Writer Jack Rooke has a Channel 4 comedy called Big Boys coming out all about a friendship between Jack, who is gay, and his straight best pal, Danny. Rooke writes about his own best friend, and why this kind of relationship is often neglected in British TV. Nimo
When Harry Styles dresses in a blouse or a tight crimson jumpsuit or something else that makes the public swoon/panic, Harry Lambert had something to do with it. Morwenna Ferrier talked to the stylist who’s “Thomas Cromwell to Styles’s Henry VIII, but dissolving binaries instead of monasteries”. Archie
Elephant’s breath! Revere pewter! Chic Shadow! These, and many other names for “greige”, are enumerated in Elle Hunt’s read on how it became the suffocatingly dull paint colour of our times (and, ahem, my living room). Archie
Tennis | Emma Raducanu lost in the second round of the French Open. She fell to world No 47 Aliaksandra Sasnovich 3-6, 6-1, 6-1.
Football | Roma won the inaugural Europa conference league final with a 1-0 victory over Feyenoord. The trophy is the first ever Uefa title for Jose Mourinho’s side.
Football | Burnley are close to appointing the former Manchester City captain Vincent Kompany as their manager. Kompany is understood to be ready to leave his job at Anderlecht to bring Burnley back up to the Premier League.
The front pages
There’s quite a contrast in how the papers report the findings of Sue Gray’s report. “Drinking, fights, vomiting: all in a day’s work, says PM” is the Guardian’s splash headline, while the Mirror says that the government was having parties and “Laughing at us all” while people were sacrificing and mourning alone during lockdown. The Metro picks up the comment from a senior aide to Boris Johnson as its headline – “‘We got away with it’” – and the i runs with the theme of Gray’s conclusion: “‘Failure of leadership’”. In Scotland the Record says “Tory party enough to make you sick”.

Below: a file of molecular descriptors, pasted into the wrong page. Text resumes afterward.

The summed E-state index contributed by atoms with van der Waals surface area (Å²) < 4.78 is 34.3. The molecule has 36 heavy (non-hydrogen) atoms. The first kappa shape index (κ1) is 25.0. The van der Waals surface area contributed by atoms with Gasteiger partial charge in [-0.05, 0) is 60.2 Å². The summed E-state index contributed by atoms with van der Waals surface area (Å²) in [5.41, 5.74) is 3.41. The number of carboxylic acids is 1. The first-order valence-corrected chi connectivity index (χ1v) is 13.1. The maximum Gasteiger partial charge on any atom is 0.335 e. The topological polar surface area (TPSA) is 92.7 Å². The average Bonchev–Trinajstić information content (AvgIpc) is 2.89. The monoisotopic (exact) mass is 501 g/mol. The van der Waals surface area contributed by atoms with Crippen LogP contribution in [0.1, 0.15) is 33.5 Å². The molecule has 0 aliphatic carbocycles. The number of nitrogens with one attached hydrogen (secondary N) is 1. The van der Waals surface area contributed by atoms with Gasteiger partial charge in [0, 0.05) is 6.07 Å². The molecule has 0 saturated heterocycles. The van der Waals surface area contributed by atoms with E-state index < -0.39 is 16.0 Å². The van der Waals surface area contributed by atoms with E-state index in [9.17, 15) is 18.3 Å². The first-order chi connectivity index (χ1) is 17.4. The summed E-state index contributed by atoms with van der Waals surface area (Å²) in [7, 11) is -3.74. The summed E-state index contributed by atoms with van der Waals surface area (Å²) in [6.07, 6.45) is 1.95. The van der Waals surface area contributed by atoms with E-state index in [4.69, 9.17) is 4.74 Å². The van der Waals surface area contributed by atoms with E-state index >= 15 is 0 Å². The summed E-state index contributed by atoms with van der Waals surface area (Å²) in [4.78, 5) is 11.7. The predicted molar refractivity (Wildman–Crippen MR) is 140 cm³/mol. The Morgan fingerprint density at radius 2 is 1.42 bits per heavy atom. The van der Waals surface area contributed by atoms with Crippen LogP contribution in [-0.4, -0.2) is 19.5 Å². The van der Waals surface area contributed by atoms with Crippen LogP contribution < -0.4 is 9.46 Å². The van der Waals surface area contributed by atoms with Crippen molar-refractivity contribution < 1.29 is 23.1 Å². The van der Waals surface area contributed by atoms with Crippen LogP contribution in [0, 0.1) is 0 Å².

For some editors, the Gray report is a damp squib. The Mail asks “Is that it?” and the Express has a similar “Really… is this what all the fuss is about”. The Sun declares that “The Party(gate) is over”. The Telegraph leads on “Sunak to extend energy bill relief”, although it does have a front page report headlined “Johnson denies cover-up of ‘Abba party’ at Downing Street flat”. Similarly, the Times leads on “Energy bill handouts to ease the big squeeze” with “Gray report vindicates me over No 10 parties, claims Johnson” as a second story.
Today in Focus
The Partygate saga culminated with the release of the Sue Gray report yesterday. Peter Walker and Jonathan Freedland analyse what it means for Boris Johnson.
Cartoon of the day | Martin Rowson
A bit of good news to remind you that the world’s not all bad
After the Grenfell Tower caught ablaze in 2017, taking the lives of 72 people, Tayshan Hayden-Smith was, like much of the country, distraught. In an effort to do something he went to local garden centres and plant nurseries to ask for donations to transform the area.
Hayden-Smith had become a guerrilla gardener and began dedicating his time to reclaiming community spaces. The space came to be known as the Grenfell Garden of Peace, injecting sense of unity and togetherness into the area. Hayden-Smith is now the founder of Grow2Know and is taking his project to other parts of London. These include the RHS Chelsea flower show, where the Hands Off Mangrove garden this week won a silver gilt medal.